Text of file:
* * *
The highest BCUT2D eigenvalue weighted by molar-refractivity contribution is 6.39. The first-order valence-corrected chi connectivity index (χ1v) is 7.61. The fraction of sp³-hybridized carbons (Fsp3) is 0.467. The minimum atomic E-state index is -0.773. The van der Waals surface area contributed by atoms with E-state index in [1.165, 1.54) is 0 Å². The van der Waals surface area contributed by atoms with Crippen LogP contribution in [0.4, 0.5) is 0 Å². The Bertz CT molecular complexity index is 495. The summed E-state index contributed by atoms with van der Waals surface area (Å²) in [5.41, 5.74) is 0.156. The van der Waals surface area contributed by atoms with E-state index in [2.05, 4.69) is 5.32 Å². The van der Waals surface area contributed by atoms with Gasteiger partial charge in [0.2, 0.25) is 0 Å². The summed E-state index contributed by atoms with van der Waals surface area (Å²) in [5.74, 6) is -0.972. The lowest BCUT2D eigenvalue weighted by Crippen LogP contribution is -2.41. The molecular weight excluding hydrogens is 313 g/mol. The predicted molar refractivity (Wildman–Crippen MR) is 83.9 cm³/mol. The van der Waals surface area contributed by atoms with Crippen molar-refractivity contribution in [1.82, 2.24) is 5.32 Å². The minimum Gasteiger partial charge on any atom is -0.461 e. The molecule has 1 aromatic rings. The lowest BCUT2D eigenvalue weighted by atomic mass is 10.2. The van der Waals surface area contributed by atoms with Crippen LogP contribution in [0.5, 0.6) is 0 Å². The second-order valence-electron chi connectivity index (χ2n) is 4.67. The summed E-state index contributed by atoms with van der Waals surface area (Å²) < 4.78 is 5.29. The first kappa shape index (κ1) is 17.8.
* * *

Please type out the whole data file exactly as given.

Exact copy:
The highest BCUT2D eigenvalue weighted by molar-refractivity contribution is 6.39. The first-order valence-corrected chi connectivity index (χ1v) is 7.61. The fraction of sp³-hybridized carbons (Fsp3) is 0.467. The minimum atomic E-state index is -0.773. The van der Waals surface area contributed by atoms with E-state index in [1.165, 1.54) is 0 Å². The van der Waals surface area contributed by atoms with Crippen LogP contribution in [0.4, 0.5) is 0 Å². The Bertz CT molecular complexity index is 495. The summed E-state index contributed by atoms with van der Waals surface area (Å²) in [5.41, 5.74) is 0.156. The van der Waals surface area contributed by atoms with E-state index in [2.05, 4.69) is 5.32 Å². The van der Waals surface area contributed by atoms with Gasteiger partial charge in [0.2, 0.25) is 0 Å². The summed E-state index contributed by atoms with van der Waals surface area (Å²) in [5.74, 6) is -0.972. The lowest BCUT2D eigenvalue weighted by Crippen LogP contribution is -2.41. The molecular weight excluding hydrogens is 313 g/mol. The predicted molar refractivity (Wildman–Crippen MR) is 83.9 cm³/mol. The van der Waals surface area contributed by atoms with Crippen molar-refractivity contribution in [1.82, 2.24) is 5.32 Å². The minimum Gasteiger partial charge on any atom is -0.461 e. The molecule has 1 aromatic rings. The lowest BCUT2D eigenvalue weighted by atomic mass is 10.2. The van der Waals surface area contributed by atoms with Crippen LogP contribution in [0.5, 0.6) is 0 Å². The second-order valence-electron chi connectivity index (χ2n) is 4.67. The summed E-state index contributed by atoms with van der Waals surface area (Å²) < 4.78 is 5.29. The first kappa shape index (κ1) is 17.8.